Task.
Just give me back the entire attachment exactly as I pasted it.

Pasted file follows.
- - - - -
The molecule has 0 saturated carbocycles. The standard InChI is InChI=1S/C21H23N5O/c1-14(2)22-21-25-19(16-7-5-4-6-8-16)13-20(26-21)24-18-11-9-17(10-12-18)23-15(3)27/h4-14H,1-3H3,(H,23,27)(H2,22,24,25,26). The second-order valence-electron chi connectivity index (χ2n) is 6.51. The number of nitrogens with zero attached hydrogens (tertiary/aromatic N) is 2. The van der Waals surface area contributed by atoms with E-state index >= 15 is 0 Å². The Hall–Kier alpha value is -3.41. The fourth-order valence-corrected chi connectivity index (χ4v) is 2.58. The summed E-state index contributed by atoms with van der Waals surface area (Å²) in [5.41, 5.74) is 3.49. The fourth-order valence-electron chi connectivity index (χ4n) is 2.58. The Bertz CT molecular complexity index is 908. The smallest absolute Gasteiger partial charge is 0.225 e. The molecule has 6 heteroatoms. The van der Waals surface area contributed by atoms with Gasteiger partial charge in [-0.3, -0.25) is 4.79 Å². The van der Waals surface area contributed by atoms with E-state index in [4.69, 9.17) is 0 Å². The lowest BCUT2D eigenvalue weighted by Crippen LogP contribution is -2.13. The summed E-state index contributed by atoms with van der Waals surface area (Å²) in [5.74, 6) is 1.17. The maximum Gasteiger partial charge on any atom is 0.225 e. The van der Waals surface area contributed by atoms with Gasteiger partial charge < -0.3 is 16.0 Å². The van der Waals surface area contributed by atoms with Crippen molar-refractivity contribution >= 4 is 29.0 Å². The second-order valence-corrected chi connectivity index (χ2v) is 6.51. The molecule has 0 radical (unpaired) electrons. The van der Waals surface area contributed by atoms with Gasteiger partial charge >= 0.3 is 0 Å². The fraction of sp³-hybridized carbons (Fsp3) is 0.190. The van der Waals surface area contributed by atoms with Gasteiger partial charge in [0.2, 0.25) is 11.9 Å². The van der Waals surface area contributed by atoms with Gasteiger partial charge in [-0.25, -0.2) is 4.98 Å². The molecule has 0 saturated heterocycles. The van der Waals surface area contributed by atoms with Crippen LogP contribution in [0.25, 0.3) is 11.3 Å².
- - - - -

The molecule has 0 saturated carbocycles. The standard InChI is InChI=1S/C21H23N5O/c1-14(2)22-21-25-19(16-7-5-4-6-8-16)13-20(26-21)24-18-11-9-17(10-12-18)23-15(3)27/h4-14H,1-3H3,(H,23,27)(H2,22,24,25,26). The second-order valence-electron chi connectivity index (χ2n) is 6.51. The number of nitrogens with zero attached hydrogens (tertiary/aromatic N) is 2. The van der Waals surface area contributed by atoms with E-state index >= 15 is 0 Å². The Hall–Kier alpha value is -3.41. The fourth-order valence-corrected chi connectivity index (χ4v) is 2.58. The summed E-state index contributed by atoms with van der Waals surface area (Å²) in [5.41, 5.74) is 3.49. The fourth-order valence-electron chi connectivity index (χ4n) is 2.58. The Bertz CT molecular complexity index is 908. The smallest absolute Gasteiger partial charge is 0.225 e. The molecule has 6 heteroatoms. The van der Waals surface area contributed by atoms with Gasteiger partial charge in [-0.3, -0.25) is 4.79 Å². The van der Waals surface area contributed by atoms with E-state index in [4.69, 9.17) is 0 Å². The lowest BCUT2D eigenvalue weighted by Crippen LogP contribution is -2.13. The summed E-state index contributed by atoms with van der Waals surface area (Å²) in [5.74, 6) is 1.17. The maximum Gasteiger partial charge on any atom is 0.225 e. The van der Waals surface area contributed by atoms with Gasteiger partial charge < -0.3 is 16.0 Å². The van der Waals surface area contributed by atoms with Crippen molar-refractivity contribution >= 4 is 29.0 Å². The second-order valence-corrected chi connectivity index (χ2v) is 6.51. The molecule has 0 radical (unpaired) electrons. The van der Waals surface area contributed by atoms with Gasteiger partial charge >= 0.3 is 0 Å². The fraction of sp³-hybridized carbons (Fsp3) is 0.190. The van der Waals surface area contributed by atoms with Gasteiger partial charge in [0.2, 0.25) is 11.9 Å². The van der Waals surface area contributed by atoms with Gasteiger partial charge in [-0.25, -0.2) is 4.98 Å². The molecule has 0 saturated heterocycles. The van der Waals surface area contributed by atoms with Crippen LogP contribution in [0.25, 0.3) is 11.3 Å².